JOHANNESBURG, South Africa -- South African Richard Sterne and Germany's Maximilian Kieffer lead the way after Thursday’s opening day at the Joburg Open.
The pair shot first-round 63s to sit together on 8 under par at the top of the leaderboard, with Kieffer pegging Sterne back after the home favorite had raced off among the early starters at Royal Johannesburg and Kensington Golf Club.
Sterne, a 31-year-old who is making his way back in the game after long struggles with a back injury, came in second in Dubai last week and clearly fancies a sixth European Tour title.
He played the West Course on Thursday and has the East to tackle on Friday, but has fond memories of it after winning this very event five years ago.
"I had three good rounds on the East Course that year. If I can do that now, I'll have a chance on Sunday," he said. "Some days it feels good and everything kind of happens. Golf is a strange game and you have to hit the right shots at the right time. I hit 17 greens today and was never in trouble."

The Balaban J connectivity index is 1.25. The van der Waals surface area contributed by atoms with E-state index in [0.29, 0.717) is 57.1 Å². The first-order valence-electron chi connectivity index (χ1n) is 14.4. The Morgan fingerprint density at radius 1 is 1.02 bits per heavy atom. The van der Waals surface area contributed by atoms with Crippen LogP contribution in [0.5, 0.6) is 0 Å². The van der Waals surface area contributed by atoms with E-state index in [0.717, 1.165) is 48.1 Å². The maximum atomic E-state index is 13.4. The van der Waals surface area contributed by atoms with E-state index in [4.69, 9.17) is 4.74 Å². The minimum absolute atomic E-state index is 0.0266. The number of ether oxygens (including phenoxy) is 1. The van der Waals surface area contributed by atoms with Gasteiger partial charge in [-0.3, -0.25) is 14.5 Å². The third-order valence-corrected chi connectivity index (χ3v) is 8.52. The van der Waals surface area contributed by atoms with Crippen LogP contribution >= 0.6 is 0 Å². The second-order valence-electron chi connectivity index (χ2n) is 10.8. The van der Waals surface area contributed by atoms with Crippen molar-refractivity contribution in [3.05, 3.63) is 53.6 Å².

Sterne signed for six birdies and an eagle on an unblemished day, while Kieffer also went round without dropping a shot. Eight birdies did the trick for him.
Norway's Espen Kofstad would have joined them in an overnight share of the lead were it not for a disastrous final hole. He was tied with the pacesetters until a triple-bogey 7 on the West Course's last threw him back down the leaderboard.
South Africa's Bryce Easton is third, a hole-in-one helping him to an East Course-record 65, while eight players are hugged together on 6 under. American Peter Uihlein and Sweden's Joakim Lagergren are the two non-South Africans in the group, while England's Ross McGowan is on 5 under, along with 12 other players.
Charl Schwartzel is sitting on 4 under, the 2011 Masters champion resting just off the pace after five birdies and a bogey on the East Course.
It was a bad day for England's Richard McEvoy, though, who went round in 8 over, one worse than compatriot Nick Dougherty and three worse than Scotland's Alastair Forsyth.